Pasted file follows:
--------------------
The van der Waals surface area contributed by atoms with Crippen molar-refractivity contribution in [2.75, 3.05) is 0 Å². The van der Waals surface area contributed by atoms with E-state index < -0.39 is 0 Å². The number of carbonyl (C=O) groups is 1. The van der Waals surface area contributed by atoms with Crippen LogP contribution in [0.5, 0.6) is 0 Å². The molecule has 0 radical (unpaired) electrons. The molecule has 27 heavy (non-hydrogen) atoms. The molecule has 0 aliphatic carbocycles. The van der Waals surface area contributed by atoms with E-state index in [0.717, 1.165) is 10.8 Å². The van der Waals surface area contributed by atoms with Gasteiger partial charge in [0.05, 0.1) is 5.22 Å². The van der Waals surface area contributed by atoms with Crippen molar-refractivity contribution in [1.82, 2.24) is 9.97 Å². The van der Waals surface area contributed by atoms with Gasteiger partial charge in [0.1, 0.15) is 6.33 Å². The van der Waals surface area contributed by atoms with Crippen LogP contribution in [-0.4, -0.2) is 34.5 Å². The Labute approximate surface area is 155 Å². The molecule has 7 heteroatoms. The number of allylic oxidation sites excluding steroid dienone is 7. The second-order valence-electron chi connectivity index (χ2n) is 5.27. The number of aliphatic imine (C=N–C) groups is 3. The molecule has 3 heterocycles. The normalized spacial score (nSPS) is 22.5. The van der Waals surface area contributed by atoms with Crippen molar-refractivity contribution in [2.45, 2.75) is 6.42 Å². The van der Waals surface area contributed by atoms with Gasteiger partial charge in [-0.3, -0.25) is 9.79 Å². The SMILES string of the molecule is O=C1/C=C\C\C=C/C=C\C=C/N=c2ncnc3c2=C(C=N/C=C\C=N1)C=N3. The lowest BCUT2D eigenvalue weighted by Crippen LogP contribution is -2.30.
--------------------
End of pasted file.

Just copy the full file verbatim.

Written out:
The van der Waals surface area contributed by atoms with Crippen molar-refractivity contribution in [2.75, 3.05) is 0 Å². The van der Waals surface area contributed by atoms with E-state index < -0.39 is 0 Å². The number of carbonyl (C=O) groups is 1. The van der Waals surface area contributed by atoms with Crippen LogP contribution in [0.5, 0.6) is 0 Å². The molecule has 0 radical (unpaired) electrons. The molecule has 27 heavy (non-hydrogen) atoms. The molecule has 0 aliphatic carbocycles. The van der Waals surface area contributed by atoms with E-state index in [0.717, 1.165) is 10.8 Å². The van der Waals surface area contributed by atoms with Gasteiger partial charge in [0.05, 0.1) is 5.22 Å². The van der Waals surface area contributed by atoms with Crippen molar-refractivity contribution in [1.82, 2.24) is 9.97 Å². The van der Waals surface area contributed by atoms with Gasteiger partial charge in [0.1, 0.15) is 6.33 Å². The van der Waals surface area contributed by atoms with Crippen LogP contribution in [-0.4, -0.2) is 34.5 Å². The Labute approximate surface area is 155 Å². The molecule has 7 heteroatoms. The number of allylic oxidation sites excluding steroid dienone is 7. The second-order valence-electron chi connectivity index (χ2n) is 5.27. The number of aliphatic imine (C=N–C) groups is 3. The molecule has 3 heterocycles. The normalized spacial score (nSPS) is 22.5. The van der Waals surface area contributed by atoms with Crippen molar-refractivity contribution in [2.45, 2.75) is 6.42 Å². The van der Waals surface area contributed by atoms with Gasteiger partial charge in [-0.3, -0.25) is 9.79 Å². The SMILES string of the molecule is O=C1/C=C\C\C=C/C=C\C=C/N=c2ncnc3c2=C(C=N/C=C\C=N1)C=N3. The lowest BCUT2D eigenvalue weighted by Crippen LogP contribution is -2.30.